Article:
Day 15... birds

by Christina

We must live in peace with nature and other animals, before we can live in peace with other people.
— Anthony Douglas Williams


Perhaps peace is as "simple" as that... respect for our home, both the planet and our bodies.

If peace was a priority wouldn't it be easier to respect the world, both the natural elements and the people?

What if everyone took a moment to go outside and firmly planted their feet in the soil and reached their hands to the sky out of true awe and appreciation for all that is.

Think of the stillness that would occur if everyone stopped and listened... to the birds sing.

If there was respect for the earth, the people, the animals...

then there would be peace.

What if it was that simple?

Sandhill crane migration, 2017, Albuquerque, NM

Sandhill crane migration, 2017, Albuquerque, NM

I'm not a birdwatcher, per se, however I take great pleasure in watching birds and thinking about what they accomplish. Migratory birds fascinate me with their dedication, commitment, perseverance, and effort. Watching the birds interact on the ground it is clear that they are disagreements, however when it's time to fly, they put aside their differences and work together to accomplish greatness. They share the workload communicating along the way to reach a destination often times 1000's of miles away. And they accomplish this year after year despite the fact that their resting grounds are slowly disappearing due to human "advances."

I recently made a purchase from a yarn shop that I discovered on Instagram called The Net Loft in Cordova, AK, a fishing community. Although I have yet to visit, I find the shop owner, Dotty to be inspiration with her thought-provoking blog posts and commitment to revitalizing the connection between fishing and knitting. When my package arrived, there was a 4x6 card describing the Birds by Hand project to celebrate the annual Copper River Delta Shorebird Festival that occurs this year from May 3-6, 2018.

The Net Loft has created the Copper River Delta Knitted Birds Project to celebrate the annual migration of hundreds of 1000's of birds along the Pacific Flyway and invites everyone to join in a knit-along and become a "ornitholoknitter," one who studies or is an expert on knitted birds.

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The goal of the Knitted Birds Project is to raise awareness of the value of the Copper River Delta and its rich tidal mudflats in regards to the mass migration of shorebirds each spring. To join the knit-along, all you have to do is knit a bird and send it to Alaska and it'll be included on display in the local museum during the festival. The goal is to collect 1000 knitted birds. All the details can be found here.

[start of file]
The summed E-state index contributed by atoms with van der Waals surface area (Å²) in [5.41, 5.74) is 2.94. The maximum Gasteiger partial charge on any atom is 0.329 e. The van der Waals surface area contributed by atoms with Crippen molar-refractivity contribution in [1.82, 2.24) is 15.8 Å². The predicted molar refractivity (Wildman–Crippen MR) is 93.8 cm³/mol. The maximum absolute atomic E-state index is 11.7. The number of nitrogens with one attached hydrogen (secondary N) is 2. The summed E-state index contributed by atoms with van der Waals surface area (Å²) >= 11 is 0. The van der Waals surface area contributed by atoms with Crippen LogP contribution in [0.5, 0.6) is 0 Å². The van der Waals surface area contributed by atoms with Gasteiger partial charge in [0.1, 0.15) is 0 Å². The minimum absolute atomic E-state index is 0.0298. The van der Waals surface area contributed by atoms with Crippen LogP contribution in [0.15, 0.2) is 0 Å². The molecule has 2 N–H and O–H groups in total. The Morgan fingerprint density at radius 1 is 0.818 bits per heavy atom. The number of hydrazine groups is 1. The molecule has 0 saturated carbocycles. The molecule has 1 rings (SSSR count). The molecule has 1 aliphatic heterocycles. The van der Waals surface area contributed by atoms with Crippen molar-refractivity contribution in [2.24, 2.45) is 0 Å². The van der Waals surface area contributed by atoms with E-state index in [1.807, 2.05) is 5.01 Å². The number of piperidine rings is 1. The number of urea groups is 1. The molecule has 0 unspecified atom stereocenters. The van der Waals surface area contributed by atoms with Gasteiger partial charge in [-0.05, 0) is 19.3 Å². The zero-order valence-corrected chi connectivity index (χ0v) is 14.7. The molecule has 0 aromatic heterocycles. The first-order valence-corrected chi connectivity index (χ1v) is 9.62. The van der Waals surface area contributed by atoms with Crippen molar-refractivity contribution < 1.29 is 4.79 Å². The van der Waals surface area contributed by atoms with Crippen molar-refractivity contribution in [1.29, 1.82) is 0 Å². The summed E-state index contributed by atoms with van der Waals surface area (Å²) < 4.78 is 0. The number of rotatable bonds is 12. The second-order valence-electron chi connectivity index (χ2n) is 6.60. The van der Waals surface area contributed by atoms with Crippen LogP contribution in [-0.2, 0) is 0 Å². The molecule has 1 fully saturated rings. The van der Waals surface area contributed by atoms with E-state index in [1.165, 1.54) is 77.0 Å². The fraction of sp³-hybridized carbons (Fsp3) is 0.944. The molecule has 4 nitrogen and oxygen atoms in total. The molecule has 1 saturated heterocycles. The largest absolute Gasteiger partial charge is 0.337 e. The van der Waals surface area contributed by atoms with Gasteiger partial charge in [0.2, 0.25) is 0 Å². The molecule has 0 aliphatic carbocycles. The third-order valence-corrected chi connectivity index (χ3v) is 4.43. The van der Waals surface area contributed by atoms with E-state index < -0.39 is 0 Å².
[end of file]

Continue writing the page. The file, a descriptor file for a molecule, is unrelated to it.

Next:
As soon as I discovered this project in August, I just knew I had to include it in Project Peace 2017. Just think if we sent 100's of peace birds to the festival. Not only would we raise awareness of the migration of birds and nature but also peace. I'm asking all of you to knit a bird of peace and let it wing it's way to Alaska.

Knitted dove by Nicky Fijalkowska

Knitted dove by Nicky Fijalkowska

I set out to find a pattern to include in PP17 and discovered the book Knitted Birds by Nicky Fijalkowska. I reached out to her and she has graciously provided all of you with a copy of her pattern for the knitted dove. You can download the pattern for free now through December 31 using the coupon code PEACE. So please, knit a bird of peace and send it to the Knitted Bird Project.

Perhaps knitting a bird of peace during Worldwide Knit-in for Peace Day would be an extra special way to think about knitted peace. Or ask your local yarn shop to host a gathering after the New Year to knit a flock of peace birds. There are a few "supplies" needed to create each bird so working together in the spirit of accomplishing bigger things like the migratory birds might be most efficient.

Day 15. Peace tip.

Take a moment today to go outside and sit. Close your eyes and listen for the birds. Think about birds and what characteristic of the birds provides you with a moment of awe and wonder.

~Peace in all things


Day 13... breath

by Christina

In the silence of the breath, is peace.
— Ntathu Allen
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I was recently in a yoga class and the instructor said "we do all this work in class for the sole purpose of finding our way to shavasana." Now, shavasna is the final pose in a yoga class where one rests, not to sleep but to recharge after a period of effort and work. At the time, I thought her statement was odd. After all, why would I spend 50 minutes of effort if the only goal was to lie down and relax for 10? Couldn't I just skip the work and go straight to shavasana?